Day 11’s prompt was to write a Tanka (five-line stanzas with 5-7-5-7-7 syllables) – so I’ve used the form to bring an autobiographical poem into being.
I had this idea a little while ago: as my partner and I live on a narrowboat, we don’t have a full-size washing machine and either use a little twin-tub (which can be labour-intensive) – or visit a laundrette. On our travels up here to Leeds from Bristol via the inland waterways (see Inland Odyssey posts!), we used various laundrettes (including my favourite, the ‘Washeteria’ (a delightfully old-school term), which was still pleasingly 1950s/1960s in its layout and appliances, but worked perfectly).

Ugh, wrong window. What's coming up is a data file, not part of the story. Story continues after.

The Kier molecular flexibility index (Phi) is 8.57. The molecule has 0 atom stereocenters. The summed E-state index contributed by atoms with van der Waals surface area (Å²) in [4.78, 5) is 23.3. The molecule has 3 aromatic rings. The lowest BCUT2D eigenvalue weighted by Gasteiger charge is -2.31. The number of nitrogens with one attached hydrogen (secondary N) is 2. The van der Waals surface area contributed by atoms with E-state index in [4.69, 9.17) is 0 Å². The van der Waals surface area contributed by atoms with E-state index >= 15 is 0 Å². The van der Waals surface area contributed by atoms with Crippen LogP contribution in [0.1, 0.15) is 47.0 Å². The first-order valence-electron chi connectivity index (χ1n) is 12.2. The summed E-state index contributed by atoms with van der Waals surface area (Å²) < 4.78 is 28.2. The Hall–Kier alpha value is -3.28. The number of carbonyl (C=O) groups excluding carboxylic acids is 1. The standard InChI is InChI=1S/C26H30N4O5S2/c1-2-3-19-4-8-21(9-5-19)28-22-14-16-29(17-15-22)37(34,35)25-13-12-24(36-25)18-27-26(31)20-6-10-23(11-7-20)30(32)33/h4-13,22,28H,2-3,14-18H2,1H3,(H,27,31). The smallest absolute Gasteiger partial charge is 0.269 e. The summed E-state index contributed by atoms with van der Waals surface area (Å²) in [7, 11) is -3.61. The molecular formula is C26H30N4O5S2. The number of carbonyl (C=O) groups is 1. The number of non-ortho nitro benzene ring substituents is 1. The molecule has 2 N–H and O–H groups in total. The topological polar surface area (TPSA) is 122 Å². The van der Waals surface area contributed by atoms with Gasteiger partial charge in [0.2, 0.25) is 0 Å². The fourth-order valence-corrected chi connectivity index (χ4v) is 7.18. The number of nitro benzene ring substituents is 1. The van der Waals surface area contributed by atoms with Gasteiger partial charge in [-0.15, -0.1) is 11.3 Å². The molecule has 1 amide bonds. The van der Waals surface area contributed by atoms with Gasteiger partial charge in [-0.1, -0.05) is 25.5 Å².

Laundrettes, or Washeterias, can be a really pleasant experience I think – the urban equivalent of gathering at the water’s edge to wash clothes in the river: there’s something connective about it – human, cleansing.
So this poem is about the laundrette (the place and the person) we use in Leeds – and about connecting across difference, in this ‘urban riverside’.
or, Paired Socks
We fold its cover
together: a courtly dance.
I go to give thanks,
but behind his warm machines
the laundrette prays to Mecca.
A service wash bought:
I call you ‘the other one’,
dodging a term. But
he smiles, his warmth bestowing
a Universe of paired socks.